The E3256 doesn't appear to function like a regular dongle. Up to this point, all the regular dongles I've used presents out what looks like a traditional modem to the operating system, and the Huawei client software is really just a wrapper which controls the OS dialler software. The OS still sends ATDT commands at the modem just like in the old dial up and USB ADSL modem days, it's all very comforting and retro
This is good for routers as they then have control over the 3g modem and it's the router that initiates the PPP session, which in turn means the router gets the IP address (this is the essential bit for the Claranet Mobility service which support static IP and routed ranges natively over 3G). The downside is the router has to have the right drivers to support the USB 3G modem, and with the speed these dongles change, that's an increasingly difficult challenge.
The E3256 works differently in that it presents to the OS an Ethernet port over USB rather than a modem. It then functions like a standalone router in dongle form, taking all the hard work away from the OS. Configuration is done via a web browser on a page which is served out by the dongle (just like a regular router). This is a great step forwards if you're using the dongle in a laptop, but is potentially bad news if you put the dongle in a router. Firstly it's the dongle that gets the IP address and then does NAT for whatever it's plugged into, so if the router could talk to the dongle you'd be NATing an already NATed service, which is a bit grotty.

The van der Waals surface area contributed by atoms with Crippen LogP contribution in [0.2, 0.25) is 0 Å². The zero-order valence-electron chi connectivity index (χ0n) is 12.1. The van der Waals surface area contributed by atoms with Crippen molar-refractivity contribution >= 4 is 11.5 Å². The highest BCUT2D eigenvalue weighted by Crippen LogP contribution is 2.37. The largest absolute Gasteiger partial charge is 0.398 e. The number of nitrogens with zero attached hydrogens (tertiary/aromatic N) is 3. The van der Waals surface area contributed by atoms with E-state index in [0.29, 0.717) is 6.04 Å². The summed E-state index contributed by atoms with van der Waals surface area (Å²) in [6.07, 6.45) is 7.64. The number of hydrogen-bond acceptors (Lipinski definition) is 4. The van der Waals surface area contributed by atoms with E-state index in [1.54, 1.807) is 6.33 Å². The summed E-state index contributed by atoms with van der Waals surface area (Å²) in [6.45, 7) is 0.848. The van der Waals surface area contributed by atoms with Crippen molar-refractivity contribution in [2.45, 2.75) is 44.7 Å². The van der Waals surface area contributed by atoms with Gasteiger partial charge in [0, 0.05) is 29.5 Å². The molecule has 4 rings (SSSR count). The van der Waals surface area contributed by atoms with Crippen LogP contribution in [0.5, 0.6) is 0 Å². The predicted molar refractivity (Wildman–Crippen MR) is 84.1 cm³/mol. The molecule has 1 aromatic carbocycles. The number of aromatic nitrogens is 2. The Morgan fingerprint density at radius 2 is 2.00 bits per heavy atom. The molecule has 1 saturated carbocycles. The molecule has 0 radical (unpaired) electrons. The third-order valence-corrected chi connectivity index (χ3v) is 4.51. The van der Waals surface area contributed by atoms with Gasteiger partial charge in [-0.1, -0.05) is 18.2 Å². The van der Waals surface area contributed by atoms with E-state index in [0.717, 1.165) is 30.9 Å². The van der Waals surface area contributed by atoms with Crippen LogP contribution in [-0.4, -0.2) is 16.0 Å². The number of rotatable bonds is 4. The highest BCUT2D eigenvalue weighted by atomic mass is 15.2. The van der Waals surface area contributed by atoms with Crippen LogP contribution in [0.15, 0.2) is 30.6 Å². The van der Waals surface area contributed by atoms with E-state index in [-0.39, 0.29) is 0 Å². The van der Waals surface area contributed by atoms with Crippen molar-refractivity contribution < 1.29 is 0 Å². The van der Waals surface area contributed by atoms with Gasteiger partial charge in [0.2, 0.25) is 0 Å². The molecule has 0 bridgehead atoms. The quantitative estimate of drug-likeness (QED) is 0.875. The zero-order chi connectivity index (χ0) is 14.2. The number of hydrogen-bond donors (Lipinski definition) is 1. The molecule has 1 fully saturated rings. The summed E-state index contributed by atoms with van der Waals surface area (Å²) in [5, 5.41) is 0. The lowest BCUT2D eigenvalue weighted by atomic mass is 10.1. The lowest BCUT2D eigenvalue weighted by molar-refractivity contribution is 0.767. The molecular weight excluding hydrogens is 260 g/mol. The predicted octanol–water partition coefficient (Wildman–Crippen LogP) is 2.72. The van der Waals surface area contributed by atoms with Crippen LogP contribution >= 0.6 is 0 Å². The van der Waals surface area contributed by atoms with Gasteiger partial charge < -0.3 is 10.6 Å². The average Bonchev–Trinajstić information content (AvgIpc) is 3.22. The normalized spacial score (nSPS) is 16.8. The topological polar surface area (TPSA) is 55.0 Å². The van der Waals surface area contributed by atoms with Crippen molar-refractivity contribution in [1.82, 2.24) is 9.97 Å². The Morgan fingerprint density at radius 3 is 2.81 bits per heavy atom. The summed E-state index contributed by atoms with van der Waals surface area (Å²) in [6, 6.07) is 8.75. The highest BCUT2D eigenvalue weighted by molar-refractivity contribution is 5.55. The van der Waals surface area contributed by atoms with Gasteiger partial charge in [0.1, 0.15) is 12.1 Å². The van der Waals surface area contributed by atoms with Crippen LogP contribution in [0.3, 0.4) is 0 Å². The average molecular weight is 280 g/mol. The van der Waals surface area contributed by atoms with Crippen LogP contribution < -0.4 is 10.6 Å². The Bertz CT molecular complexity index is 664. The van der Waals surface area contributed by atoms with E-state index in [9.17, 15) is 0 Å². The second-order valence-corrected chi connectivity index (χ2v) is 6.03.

I've not yet found out of the E3256 can be put back into a regular modem mode, which is what you'd really want to plug this dongle into a router. If not, there is a Huawei E372 which also supports DC-HSPA+ but I've no idea if that also works in the same way. I'm going to try and get in to Claranet a few different brands of dongle to see what works.
Hope this helps